How safe are clinical trials?

Karen, Joshua and Cyndi are all threatened by a serious illness, but all three were saved by clinical trials.

Not all stories, however, have a happy ending. Less than 5 percent of people in phase-one trials receive any health benefit.

But when a University of Chicago study asked patients why they enrolled, 85 percent said that they were hoping for a cure.

"For every 100 drugs that are out there tested, 70 of them do not work. Another 10 of them hurt people," said Dr. Michael A. Grodin, Boston University.

Federal records show since 1999, at least four people who entered clinical trials in good health died.

"The first and most important thing patients need to be aware of is that clinical trials are not being done for the patient. The researcher is there to gain generalized knowledge. They're not there to benefit you," said Dr. Grodin.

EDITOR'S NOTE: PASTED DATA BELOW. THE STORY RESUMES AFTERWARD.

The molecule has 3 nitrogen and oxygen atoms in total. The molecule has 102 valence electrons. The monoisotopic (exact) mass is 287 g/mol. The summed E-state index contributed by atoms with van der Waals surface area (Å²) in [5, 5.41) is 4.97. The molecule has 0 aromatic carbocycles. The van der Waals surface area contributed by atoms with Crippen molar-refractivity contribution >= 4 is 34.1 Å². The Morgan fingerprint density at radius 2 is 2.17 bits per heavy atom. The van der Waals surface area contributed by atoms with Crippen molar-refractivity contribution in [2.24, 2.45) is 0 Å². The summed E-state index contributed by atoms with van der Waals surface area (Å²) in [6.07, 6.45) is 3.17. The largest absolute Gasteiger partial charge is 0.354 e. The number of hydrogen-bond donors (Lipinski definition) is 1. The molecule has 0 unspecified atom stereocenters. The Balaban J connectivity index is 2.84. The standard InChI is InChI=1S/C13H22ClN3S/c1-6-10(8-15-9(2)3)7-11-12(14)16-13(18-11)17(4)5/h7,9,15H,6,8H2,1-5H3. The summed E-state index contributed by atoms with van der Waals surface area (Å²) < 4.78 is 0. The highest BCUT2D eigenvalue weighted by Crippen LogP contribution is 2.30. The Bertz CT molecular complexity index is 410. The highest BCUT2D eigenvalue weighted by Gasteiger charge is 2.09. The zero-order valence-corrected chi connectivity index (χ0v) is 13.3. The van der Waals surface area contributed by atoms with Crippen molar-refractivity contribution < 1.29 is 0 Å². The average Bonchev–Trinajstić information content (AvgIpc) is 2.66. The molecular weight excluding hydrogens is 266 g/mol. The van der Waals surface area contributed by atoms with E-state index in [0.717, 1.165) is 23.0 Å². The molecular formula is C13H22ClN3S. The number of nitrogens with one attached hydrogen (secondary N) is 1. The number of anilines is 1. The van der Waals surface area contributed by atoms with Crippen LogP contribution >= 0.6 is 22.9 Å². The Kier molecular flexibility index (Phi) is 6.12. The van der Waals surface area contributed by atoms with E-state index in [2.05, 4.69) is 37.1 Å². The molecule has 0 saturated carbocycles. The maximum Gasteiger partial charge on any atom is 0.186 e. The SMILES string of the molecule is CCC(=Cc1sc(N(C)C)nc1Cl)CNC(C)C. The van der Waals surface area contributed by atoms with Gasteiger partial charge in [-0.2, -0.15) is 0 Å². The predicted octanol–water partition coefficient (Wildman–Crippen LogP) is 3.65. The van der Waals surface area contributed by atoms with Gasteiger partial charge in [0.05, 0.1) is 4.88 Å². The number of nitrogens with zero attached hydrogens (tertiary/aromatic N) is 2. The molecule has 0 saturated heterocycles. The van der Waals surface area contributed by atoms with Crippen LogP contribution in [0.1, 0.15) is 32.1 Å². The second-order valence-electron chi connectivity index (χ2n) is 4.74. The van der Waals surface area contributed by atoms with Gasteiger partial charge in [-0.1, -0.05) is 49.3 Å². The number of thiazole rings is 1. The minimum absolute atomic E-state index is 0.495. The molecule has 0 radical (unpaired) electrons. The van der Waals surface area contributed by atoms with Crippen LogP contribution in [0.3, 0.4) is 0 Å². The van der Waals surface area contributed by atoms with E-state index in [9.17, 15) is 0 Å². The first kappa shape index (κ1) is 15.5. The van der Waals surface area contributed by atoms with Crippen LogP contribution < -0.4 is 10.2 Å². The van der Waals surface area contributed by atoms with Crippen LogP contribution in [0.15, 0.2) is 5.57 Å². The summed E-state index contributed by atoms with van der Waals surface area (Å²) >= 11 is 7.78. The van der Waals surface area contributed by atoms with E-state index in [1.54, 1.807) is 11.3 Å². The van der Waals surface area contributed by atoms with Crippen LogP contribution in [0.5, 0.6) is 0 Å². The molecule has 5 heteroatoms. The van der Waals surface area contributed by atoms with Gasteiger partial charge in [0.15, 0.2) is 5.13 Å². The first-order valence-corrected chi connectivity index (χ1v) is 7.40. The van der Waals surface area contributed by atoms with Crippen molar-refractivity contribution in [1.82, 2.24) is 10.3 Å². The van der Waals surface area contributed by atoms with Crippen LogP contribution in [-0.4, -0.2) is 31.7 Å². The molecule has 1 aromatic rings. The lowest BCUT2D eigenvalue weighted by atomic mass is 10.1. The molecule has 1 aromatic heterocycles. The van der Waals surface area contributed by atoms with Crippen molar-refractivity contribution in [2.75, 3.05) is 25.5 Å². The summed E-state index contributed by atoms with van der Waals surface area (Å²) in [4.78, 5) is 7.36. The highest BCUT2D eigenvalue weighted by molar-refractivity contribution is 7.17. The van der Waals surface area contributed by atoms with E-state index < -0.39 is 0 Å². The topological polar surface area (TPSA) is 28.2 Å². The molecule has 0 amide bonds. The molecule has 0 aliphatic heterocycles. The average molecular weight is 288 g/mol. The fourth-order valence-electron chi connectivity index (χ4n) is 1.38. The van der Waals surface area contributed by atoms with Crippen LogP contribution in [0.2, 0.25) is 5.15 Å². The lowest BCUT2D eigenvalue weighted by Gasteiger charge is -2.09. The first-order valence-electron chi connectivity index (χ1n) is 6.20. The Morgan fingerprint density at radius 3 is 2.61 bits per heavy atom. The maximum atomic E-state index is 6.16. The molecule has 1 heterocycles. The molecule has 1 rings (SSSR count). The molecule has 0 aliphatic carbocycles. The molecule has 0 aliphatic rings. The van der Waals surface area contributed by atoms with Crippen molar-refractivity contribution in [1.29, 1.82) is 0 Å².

We asked doctors what are the critical questions people need to ask before joining a clinical trial.

"They need to know why they are being approached and what the goals are. They need to know what the purpose is of the research, and then what the risks, benefits, and alternatives are," said Dr. Grodin.

On average, 20 drugs make it from the clinical trial to the pharmacy each year. Not a lot of new drugs, but they can pack a powerful impact for people they save.

While some are fortunate to help pioneer a breakthrough, never forget progress in science almost always involves sacrifice.

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